Living Labs’ roles in digital health innovation – an empirical study on Norwegian Living Labs and start-ups
MetadataShow full item record
The purpose of this master thesis is to clarify the roles of Living Labs and means of collaboration with companies in the digital health context. Interviews with three Living Labs and seven start-ups were organized to develop an in-depth understanding of this phenomenon from the perspective of both parties. Specific attention was paid to their practices and methods of user involvement for developing digital solutions. Our findings have confirmed the Living Lab’s role as a facilitator and its importance in the innovation system for integrating and orchestrating the network of players, including public sectors, institutes, companies, organizations, healthcare professionals and patients, etc. This study has also confirmed the user inclusion during the innovation process within both Living Labs and start-ups, although the actual practices and methods vary. However, the diversity of theory and practices have resulted in an intricate and scatted landscape for the systemic Living Lab research. The findings show the late engagement between Living Labs and start-ups during the innovation process, which could be an area for future improvement. We suggest that both Living Labs and start-ups establish the earlier and more robust connection to utilize the potential from collaboration fully, and further studies on this topic are essential as well. There is still a big gap for users to become co-creators in the innovation process. More studies on the methods and tools for effective user involvement and co-creation are required. Future research could consider some combined research methods to generate data from a larger group of innovators/players or conduct some long-term research to evaluate the impact of collaborative actions on the innovation outcome.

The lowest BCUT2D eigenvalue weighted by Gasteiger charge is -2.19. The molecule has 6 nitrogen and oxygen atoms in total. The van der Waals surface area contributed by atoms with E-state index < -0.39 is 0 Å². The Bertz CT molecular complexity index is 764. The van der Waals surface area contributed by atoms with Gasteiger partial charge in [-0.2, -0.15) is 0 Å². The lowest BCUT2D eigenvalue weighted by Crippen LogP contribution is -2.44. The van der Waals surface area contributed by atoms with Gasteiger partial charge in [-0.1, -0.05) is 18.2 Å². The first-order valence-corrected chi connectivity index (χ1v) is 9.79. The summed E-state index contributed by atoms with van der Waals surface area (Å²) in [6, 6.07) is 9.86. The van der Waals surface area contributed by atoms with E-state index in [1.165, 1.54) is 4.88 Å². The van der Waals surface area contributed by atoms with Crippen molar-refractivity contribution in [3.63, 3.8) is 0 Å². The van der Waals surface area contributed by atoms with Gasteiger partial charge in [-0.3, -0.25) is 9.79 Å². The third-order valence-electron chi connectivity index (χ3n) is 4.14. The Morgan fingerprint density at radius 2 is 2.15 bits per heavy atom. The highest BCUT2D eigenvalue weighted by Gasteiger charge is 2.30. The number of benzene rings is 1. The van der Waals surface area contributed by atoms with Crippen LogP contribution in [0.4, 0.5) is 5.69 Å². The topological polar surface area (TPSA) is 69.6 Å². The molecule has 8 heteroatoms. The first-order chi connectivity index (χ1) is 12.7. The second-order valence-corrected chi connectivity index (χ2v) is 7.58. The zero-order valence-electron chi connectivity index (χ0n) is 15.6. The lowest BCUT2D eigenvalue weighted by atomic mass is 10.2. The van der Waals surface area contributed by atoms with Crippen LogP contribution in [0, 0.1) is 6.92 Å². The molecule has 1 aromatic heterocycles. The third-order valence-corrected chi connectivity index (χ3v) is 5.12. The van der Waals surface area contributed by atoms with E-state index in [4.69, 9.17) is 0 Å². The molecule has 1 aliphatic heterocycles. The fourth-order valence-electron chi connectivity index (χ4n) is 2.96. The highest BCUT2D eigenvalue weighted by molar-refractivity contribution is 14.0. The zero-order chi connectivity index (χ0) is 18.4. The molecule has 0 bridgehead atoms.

Master's thesis in Business Innovation